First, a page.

Writing fantasy is *real* writing - elves, and weres, and fairies oh my! Nothing but kids' stuff and geek speak. True, because only a kid or someone with half a brain can remember - or pick up on - all of the intricate storylines and histories. People who write high fantasy should get hazard pay for the amount of traps they set themselves while plotting out and entire universe that doesn't exist anywhere but in their heads, especially if they keep their facts straight. What did you accomplish today? Paperwork? These guys build planets, structure governments, and create religions from the ground up. Who has time for paperwork.

Writing horror is *real* writing - there's no SFX budget in a novel. No creepy music cues to get the reader's hair to stand on end and no mood lighting to let you know the creature's around the corner. You can't "hide it in post" like you can with a movie. The entire atmosphere is created by the author's word choice. Every creak and bump and snarl they put there on their own, and every goosebump they created.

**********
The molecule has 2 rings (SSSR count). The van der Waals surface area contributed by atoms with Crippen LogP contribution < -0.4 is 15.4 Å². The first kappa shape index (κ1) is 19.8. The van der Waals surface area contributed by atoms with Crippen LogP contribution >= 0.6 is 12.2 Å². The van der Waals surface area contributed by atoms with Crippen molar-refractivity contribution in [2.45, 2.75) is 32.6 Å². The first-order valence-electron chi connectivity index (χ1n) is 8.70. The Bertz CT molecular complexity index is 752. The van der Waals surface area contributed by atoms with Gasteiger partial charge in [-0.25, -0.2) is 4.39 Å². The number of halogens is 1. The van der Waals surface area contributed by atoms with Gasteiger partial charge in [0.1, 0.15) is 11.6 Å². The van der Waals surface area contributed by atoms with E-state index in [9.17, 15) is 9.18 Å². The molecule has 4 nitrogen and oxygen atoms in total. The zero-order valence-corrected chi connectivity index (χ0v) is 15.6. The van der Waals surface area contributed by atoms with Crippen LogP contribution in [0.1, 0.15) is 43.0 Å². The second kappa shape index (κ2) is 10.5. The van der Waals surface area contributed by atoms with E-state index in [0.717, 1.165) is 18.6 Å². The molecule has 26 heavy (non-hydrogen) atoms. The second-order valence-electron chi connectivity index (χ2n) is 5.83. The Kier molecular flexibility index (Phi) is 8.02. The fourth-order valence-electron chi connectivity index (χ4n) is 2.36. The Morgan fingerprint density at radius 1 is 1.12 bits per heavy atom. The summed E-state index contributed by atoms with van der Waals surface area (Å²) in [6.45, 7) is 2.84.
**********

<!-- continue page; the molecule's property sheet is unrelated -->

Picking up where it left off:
Writing erotica is *real* writing - granted most of it's done with pen names because it's the red headed stepchild of the literary world, just like most of it's read while stashed inside other books (e-readers for the win!), but it's still evocative writing. It's still world building and it's still characterization. It still takes time and effort - especially for the (mostly) ladies who don't want their readers to scrunch up their faces or giggle because what's on the page Just. Isn't. Possible. In. Real. Life. Seriously, human bodies don't bend like a Barbie and/or Gumby. Nor do most parts interchange with others to make the placement more practical for the story at hand (of which, unless you're writing fantasy or sci-fi, your character should only have 2 - and you should know where they are at all times.)